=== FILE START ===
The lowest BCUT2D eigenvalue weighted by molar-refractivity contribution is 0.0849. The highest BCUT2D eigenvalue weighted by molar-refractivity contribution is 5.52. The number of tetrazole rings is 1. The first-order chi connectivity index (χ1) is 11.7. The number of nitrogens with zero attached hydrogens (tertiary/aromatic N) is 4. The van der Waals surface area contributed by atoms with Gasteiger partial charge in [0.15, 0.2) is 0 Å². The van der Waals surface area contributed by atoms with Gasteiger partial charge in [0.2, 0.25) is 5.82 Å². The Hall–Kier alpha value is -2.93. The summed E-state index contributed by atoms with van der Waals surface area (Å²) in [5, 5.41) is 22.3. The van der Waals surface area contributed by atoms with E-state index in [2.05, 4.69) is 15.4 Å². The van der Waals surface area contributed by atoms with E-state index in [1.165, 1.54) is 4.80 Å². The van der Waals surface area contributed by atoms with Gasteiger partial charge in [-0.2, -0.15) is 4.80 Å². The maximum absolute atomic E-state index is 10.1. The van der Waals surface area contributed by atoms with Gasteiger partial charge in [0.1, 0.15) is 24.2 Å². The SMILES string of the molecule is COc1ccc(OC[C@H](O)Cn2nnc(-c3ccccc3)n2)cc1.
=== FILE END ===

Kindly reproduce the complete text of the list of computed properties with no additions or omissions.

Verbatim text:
The lowest BCUT2D eigenvalue weighted by molar-refractivity contribution is 0.0849. The highest BCUT2D eigenvalue weighted by molar-refractivity contribution is 5.52. The number of tetrazole rings is 1. The first-order chi connectivity index (χ1) is 11.7. The number of nitrogens with zero attached hydrogens (tertiary/aromatic N) is 4. The van der Waals surface area contributed by atoms with Gasteiger partial charge in [0.15, 0.2) is 0 Å². The van der Waals surface area contributed by atoms with Gasteiger partial charge in [0.2, 0.25) is 5.82 Å². The Hall–Kier alpha value is -2.93. The summed E-state index contributed by atoms with van der Waals surface area (Å²) in [5, 5.41) is 22.3. The van der Waals surface area contributed by atoms with E-state index in [2.05, 4.69) is 15.4 Å². The van der Waals surface area contributed by atoms with E-state index in [1.165, 1.54) is 4.80 Å². The van der Waals surface area contributed by atoms with Gasteiger partial charge in [-0.2, -0.15) is 4.80 Å². The maximum absolute atomic E-state index is 10.1. The van der Waals surface area contributed by atoms with Gasteiger partial charge in [0.1, 0.15) is 24.2 Å². The SMILES string of the molecule is COc1ccc(OC[C@H](O)Cn2nnc(-c3ccccc3)n2)cc1.